The Weekly Report

By: Mick P | Sun, Nov 30, 2008
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Welcome to the Weekly report. There is much talk these days about the inflationary bias of the US Federal Reserve, the rationale being all that money being pumped into banks, brokers (RIP), insurance, car makers and so on (monetary inflation) will eventually flood into the economy and cause prices to rise as too much cash seeks too little supply of goods and services (price inflation).

In normal circumstances, I would readily agree that lending on this scale would eventually lead to a hyper-inflationary period, however we live in interesting times, were we are at the mercy of a credit contraction, the likes of which has never been witnessed before. Right now I believe we are entering a period of deflation that must be traversed before we can expect an increase in inflation.

Below are 2 charts showing the total reserves of depository institutions as at the 19th November:

This one shows the recent action:

Total reserves as of the 19th November were $652831Million but total borrowing from the Fed was $725177Million. In other words the reserves do not meet the liabilities, what we would call insolvent. The borrowing is to offset losses, to re-capitalise the Bankers et al who have blown the lot on dodgy derivative purchases, debt liabilities and the default of borrowers. The following table from the Fed shows the massive increase in lending since October '07:

The Fed is replacing cash and cash like assets that have been eradicated either as a direct loss or through a devaluation as assets are savagely re-priced lower. The funds are not an addition to the amount that can be used to create credit, they are a replacement for the losses incurred by the re-pricing of risk and the closure of credit facilities. The Fed will continue to throw cash into the bottomless pit of debt destruction but this is not inflationary, it is not adding to the availability of funds, just replacing them.

We should remember, the Fed is lending out the funds, it will want the money back. Banks and the rest of the borrowers are being given time to sort out their positions and extract as much profit as possible to allow them to make up the shortfall. Those profits will go straight into the reserves, they will not be used for investment to expand business. As the profits will essentially come from the pockets of the consumers the amount of cash in circulation will fall unless the Fed replaces the shortfall by printing or the US Treasury directly parachutes cash into the accounts of the consumers. Again, these actions are not inflationary, the direct cash injections will be replacing the cash withdrawn from circulation as it sits in the reserves of banking and corporate America.

Yet the future inflationary expectations of many are not mis-placed. There is good reason to think that inflation may well be the deliberate, planned outcome of the US Fed and Treasury actions. We know that the Fed will just about accept anything as collateral to allow borrowing to take place. It is this willingness to expand lending, coupled with the increase in debt liabilities of the Government that make many think the only outcome can be a future increase in inflation. Indeed it is vital for the Fed/Treasury plan to work that such future expectations exist. As I wrote in An interpretation of The Deflation Bias and Committing to Being Irresponsible by G B Eggertsson:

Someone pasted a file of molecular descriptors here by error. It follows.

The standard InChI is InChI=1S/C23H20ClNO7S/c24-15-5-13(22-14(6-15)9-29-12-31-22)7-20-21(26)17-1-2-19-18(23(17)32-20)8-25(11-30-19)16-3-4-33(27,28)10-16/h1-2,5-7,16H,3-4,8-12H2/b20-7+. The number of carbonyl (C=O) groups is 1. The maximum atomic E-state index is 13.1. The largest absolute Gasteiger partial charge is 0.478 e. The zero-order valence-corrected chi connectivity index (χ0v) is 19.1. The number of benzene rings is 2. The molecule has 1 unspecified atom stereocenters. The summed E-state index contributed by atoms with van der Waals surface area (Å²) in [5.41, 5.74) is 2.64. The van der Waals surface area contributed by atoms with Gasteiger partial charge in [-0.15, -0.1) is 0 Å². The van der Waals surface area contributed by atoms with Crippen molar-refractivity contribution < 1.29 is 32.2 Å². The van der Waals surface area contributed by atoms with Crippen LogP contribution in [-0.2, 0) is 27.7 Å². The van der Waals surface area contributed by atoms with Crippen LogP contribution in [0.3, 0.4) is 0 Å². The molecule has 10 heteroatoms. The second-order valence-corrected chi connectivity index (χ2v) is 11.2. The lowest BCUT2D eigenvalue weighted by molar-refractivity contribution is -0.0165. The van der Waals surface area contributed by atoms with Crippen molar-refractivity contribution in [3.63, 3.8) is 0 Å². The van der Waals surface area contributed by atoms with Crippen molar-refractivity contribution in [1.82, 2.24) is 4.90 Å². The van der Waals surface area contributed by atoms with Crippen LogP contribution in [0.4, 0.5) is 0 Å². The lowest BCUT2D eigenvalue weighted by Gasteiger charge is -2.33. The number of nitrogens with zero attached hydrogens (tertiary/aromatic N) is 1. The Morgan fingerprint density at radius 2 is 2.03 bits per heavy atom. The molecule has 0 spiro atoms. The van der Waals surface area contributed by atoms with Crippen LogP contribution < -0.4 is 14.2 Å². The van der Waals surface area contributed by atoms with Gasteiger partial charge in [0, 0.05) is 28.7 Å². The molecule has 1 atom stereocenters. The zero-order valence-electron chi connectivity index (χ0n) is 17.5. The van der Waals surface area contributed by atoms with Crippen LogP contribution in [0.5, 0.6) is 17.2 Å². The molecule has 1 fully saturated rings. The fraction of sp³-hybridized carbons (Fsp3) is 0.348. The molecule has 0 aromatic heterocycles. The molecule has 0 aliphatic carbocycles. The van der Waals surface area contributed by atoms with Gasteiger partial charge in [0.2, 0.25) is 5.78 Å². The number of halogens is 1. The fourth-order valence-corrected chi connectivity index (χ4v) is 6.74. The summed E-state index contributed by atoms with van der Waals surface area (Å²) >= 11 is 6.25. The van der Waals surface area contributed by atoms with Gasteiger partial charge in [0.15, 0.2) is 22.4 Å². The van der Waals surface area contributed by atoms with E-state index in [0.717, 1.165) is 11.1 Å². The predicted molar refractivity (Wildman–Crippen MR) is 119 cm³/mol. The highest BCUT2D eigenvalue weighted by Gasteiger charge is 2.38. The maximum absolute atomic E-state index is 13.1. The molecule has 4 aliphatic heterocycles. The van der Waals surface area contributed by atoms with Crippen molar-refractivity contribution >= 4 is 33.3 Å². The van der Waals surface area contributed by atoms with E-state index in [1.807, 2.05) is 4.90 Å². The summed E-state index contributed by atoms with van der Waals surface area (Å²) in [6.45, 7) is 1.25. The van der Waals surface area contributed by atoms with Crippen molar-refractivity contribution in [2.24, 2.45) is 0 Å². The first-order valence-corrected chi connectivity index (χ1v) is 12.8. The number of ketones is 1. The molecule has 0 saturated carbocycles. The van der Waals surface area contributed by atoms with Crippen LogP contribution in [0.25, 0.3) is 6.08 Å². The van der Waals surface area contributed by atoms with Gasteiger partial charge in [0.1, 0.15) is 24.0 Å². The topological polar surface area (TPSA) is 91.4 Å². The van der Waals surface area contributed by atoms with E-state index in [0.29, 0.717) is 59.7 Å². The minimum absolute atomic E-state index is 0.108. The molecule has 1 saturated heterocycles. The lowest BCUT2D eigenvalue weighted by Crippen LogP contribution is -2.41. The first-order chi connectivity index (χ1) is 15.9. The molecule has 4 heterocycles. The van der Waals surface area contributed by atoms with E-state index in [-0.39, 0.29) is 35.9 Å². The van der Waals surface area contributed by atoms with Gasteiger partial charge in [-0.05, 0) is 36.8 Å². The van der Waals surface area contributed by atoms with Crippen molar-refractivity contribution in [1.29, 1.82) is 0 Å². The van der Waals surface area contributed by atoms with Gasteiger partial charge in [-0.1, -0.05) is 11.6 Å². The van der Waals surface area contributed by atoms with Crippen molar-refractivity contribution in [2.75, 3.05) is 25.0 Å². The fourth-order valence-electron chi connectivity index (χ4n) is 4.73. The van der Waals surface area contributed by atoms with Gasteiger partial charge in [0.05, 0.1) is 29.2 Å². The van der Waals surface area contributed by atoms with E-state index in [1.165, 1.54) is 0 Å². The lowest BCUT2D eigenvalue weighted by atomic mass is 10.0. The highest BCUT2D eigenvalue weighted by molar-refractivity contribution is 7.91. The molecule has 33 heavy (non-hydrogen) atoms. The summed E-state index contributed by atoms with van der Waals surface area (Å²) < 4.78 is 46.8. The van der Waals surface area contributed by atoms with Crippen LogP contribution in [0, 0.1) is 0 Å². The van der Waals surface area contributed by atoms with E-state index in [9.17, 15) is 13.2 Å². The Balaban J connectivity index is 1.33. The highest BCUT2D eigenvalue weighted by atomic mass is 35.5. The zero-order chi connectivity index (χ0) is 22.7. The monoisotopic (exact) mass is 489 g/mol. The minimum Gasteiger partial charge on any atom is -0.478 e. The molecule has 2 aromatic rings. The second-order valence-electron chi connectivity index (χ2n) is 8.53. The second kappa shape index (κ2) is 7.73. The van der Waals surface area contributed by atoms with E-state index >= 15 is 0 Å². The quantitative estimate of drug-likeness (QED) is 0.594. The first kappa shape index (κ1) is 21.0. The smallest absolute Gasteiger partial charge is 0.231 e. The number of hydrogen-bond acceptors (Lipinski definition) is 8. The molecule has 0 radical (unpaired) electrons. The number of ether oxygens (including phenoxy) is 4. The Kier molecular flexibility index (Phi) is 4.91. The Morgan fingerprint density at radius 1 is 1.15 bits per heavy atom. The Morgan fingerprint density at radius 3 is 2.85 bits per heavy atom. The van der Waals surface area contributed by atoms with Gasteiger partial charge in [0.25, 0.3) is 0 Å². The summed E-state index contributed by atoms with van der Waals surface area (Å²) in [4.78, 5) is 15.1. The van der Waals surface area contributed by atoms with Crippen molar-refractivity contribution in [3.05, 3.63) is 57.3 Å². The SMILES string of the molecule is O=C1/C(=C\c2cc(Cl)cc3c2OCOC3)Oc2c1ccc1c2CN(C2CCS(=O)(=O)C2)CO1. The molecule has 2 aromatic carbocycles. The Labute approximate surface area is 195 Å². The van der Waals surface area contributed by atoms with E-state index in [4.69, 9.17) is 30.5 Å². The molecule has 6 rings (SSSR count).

We are being groomed to expect inflation in the future so that current spending, investment and future planned spending are based upon an inflationary bias. It is an attempt to circumvent the problem the Japanese suffered, that even when Quantitative Easing (QE) was in full flow, there was no change of behaviour from a deflationary mindset to one where inflation was expected. We are at that stage now and it is why I was not surprised by this:

It is the bias of Kohn's statement that is interesting. A policy of QE means you are in a situation that is deflationary and you are attempting to inflate out of such a scenario. It also intends to make the mindset of all market participants change to an expectation of a future inflationary environment. Kohn downplays the deflation risk even when he admits that the Fed has implemented an anti-deflationary policy.

Where does this leave the Dollar and by implication all dollar based assets?

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Mick P

Author: Mick P

Mick P (Collection Agency)
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An Occasional Letter From The Collection Agency in association with Live Charts UK.

For some years now I have written an ongoing letter, using macro-economics, to try and peer into the economic future 6 to 18 months ahead. The letter was posted on a financial bulletin board to allow others discuss its topic.The letter contains no recommendations to buy or sell, indeed I leave that to all the other letters out there and to the readers own judgement. The letter is designed to make us all think about what may be coming, what macro trends are occurring and how that will affect future trends and how those trends will filter down to everyday life and help spot weak or strong areas to focus on for trading or investing.

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